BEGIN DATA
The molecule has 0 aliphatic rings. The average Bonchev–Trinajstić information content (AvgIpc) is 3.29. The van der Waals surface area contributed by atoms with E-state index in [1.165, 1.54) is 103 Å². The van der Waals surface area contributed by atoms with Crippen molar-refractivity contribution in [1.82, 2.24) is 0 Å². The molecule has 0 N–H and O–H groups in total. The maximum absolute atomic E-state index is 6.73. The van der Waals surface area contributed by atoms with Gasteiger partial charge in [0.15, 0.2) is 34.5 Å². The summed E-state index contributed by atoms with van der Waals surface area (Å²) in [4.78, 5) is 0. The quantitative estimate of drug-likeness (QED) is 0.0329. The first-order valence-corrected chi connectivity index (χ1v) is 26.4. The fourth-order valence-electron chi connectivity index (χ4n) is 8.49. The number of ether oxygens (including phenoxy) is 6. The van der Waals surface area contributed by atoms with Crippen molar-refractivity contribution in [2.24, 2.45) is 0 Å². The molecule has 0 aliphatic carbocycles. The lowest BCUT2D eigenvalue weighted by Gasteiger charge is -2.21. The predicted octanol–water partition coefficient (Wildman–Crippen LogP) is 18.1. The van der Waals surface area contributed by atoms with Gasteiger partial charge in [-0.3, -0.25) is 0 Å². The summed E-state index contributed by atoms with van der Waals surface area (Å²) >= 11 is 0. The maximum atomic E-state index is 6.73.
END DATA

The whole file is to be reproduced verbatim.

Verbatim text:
The molecule has 0 aliphatic rings. The average Bonchev–Trinajstić information content (AvgIpc) is 3.29. The van der Waals surface area contributed by atoms with E-state index in [1.165, 1.54) is 103 Å². The van der Waals surface area contributed by atoms with Crippen molar-refractivity contribution in [1.82, 2.24) is 0 Å². The molecule has 0 N–H and O–H groups in total. The maximum absolute atomic E-state index is 6.73. The van der Waals surface area contributed by atoms with Gasteiger partial charge in [0.15, 0.2) is 34.5 Å². The summed E-state index contributed by atoms with van der Waals surface area (Å²) in [4.78, 5) is 0. The quantitative estimate of drug-likeness (QED) is 0.0329. The first-order valence-corrected chi connectivity index (χ1v) is 26.4. The fourth-order valence-electron chi connectivity index (χ4n) is 8.49. The number of ether oxygens (including phenoxy) is 6. The van der Waals surface area contributed by atoms with Crippen molar-refractivity contribution in [2.24, 2.45) is 0 Å². The molecule has 0 aliphatic carbocycles. The lowest BCUT2D eigenvalue weighted by Gasteiger charge is -2.21. The predicted octanol–water partition coefficient (Wildman–Crippen LogP) is 18.1. The van der Waals surface area contributed by atoms with Gasteiger partial charge in [-0.3, -0.25) is 0 Å². The summed E-state index contributed by atoms with van der Waals surface area (Å²) >= 11 is 0. The maximum atomic E-state index is 6.73.